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Moving forward in a changing world

This is our first post since the atrocious acts of police brutality that have taken place in the U.S including the tragic death of George Floyd. We, at Everyday Meeple, want to send our thoughts and love out to the families affected by these systemic acts of violence and unequivocally state that BLACK LIVES MATTER. We recognize our privilege. A privilege that allows us to live our lives, day to day, without fear of prosecution, unjust treatment, or violence towards ourselves or our children. We are aware that this just isn’t the case for everybody, particularly our fellow citizens, friends, and neighbors who are people of color. 

We will continue to learn and change, becoming better and better allies to POC and the LGBTQIA+ community. We are small voices but we are voices. What we choose to do with our voices is important. We understand that we have many advantages that others do not and our privilege should not make us complacent.

In a recent radio episode (posted below) I (Mitch) mentioned challenging ourselves to find more POC designers. Listening back I feel this was framed poorly. I was speaking somewhat from ignorance. While it is completely true that there is a lack of diversity in the industry, and women and POC are severely underrepresented, as are LGTBTQIA+, it is ignorance that keeps me from being able to name 5 designers and I aim to fix that.

I read a twitter post by Elizabeth Hargrave, today that drove this notion home for me. She was posting about representation in the industry and how there is a ridiculous push back going on. Some are responding by saying things along the lines of “I don’t need to know the race or gender of the game designer to enjoy the game.” as though this some how equalizes things. Elizabeth pointed out a simple thing in her post that really hits the nail on the head. I have a 7 year old daughter and every time I point out a game she loves is designed by a woman she lights up. You can see it in her eyes and her demeanor. This connection is vital. This representation means everything. If it doesn’t mean anything to you, fine, but it means something whether you see it or not.

I have been going through a geeklist started by BGG user hexahedron of Black game designers and artists and just looking around more carefully. Many games I enjoy are designed by Black designers and I want to make sure that I know that. I want to make sure I can point that out. When the world is off balance you need to do what you can to shift the weight back, and recognizing things for what they are and seeing that things matter is a small start.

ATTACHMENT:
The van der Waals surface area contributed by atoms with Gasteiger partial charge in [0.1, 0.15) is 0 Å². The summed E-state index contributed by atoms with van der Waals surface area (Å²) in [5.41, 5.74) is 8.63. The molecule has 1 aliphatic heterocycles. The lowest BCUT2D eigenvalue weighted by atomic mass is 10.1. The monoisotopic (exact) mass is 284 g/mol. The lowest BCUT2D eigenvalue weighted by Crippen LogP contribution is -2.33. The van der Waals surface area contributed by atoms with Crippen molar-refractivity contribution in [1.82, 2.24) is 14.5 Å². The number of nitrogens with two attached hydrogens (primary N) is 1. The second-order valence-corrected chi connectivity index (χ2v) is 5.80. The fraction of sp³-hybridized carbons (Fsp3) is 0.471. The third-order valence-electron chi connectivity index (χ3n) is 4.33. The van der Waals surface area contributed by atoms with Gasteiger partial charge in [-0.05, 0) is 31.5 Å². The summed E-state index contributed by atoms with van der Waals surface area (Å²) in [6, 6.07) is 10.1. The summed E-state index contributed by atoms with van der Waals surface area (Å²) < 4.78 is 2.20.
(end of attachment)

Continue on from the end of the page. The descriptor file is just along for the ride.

Elizabeth Hargrave has some fantastic reference pages up on her site. Women & Nonbinary Game Designers and Black Voices in Board Games

Everyday Meeple is currently airing as a weekly radio show on our local college radio and this is the episode we aired trying to speak to the Black Lives Matter movement that aired on June 28.

One of the videos Steve highlighted during our conversation was this video chat the Dice Tower‘s Tom Vasel had with Eric M. Lang.

During this episode we focused a lot on game designer Eric M Lang who has been a shining example for humanity not just now but for years. He has shown himself to be not only a brilliant and prolific game designer but an all around decent human being. Eric is someone who has been leading by example. I mentioned that while I have felt, somewhat naively, a kinship to Eric based on being nerds growing up in Canada. He has recently shared storied from his life that have pointed out to me, quite poingantly, the contrast that exists between POC and people who are priveledged. You can read some of Eric’s experiences in his own words here on his FB post.

Eric’s Twitter account was recently been suspended and there has been speculation as to what may have occured but there is nothing much to go on. Kotaku has an article about it with insight from Eric. On Jul 10 Eric returned to Twitter thanking his supporters and noting that it was Twitter employees, who were friends of a friend, that worked and pushed to get his account reinstated. Welcome back Eric.

Here’s a video featuring author and screenwriter Kimberly Latrice Jones who was filming anti-racism and anti-police brutality protests when she explained why she agreed with people looting and rioting. Using a brilliant analogy about Monopoly in her argument, she has a lot to say. Follow the link, watch the video. Listen to her. Just listen. Keep listening.


On this show we mention that NASPA (The North American Scrabble Players Association), in support of BLM were trying to get a selection of 200+ words including racial slurs and other biggoted words banned. The list of words had previously been removed from the official scrabble dictionary by Hasbro  but had not been banned from official play. When we mentioned it on the show I had also said I hope we get to hear about some follow through and several small articles have popped up including the NY Post, NY Times and Slate (among others) reporting that Hasbro has backed the move up and has not only removed the words from tournament play but altered the rules so SLURS of any type are no longer allowed.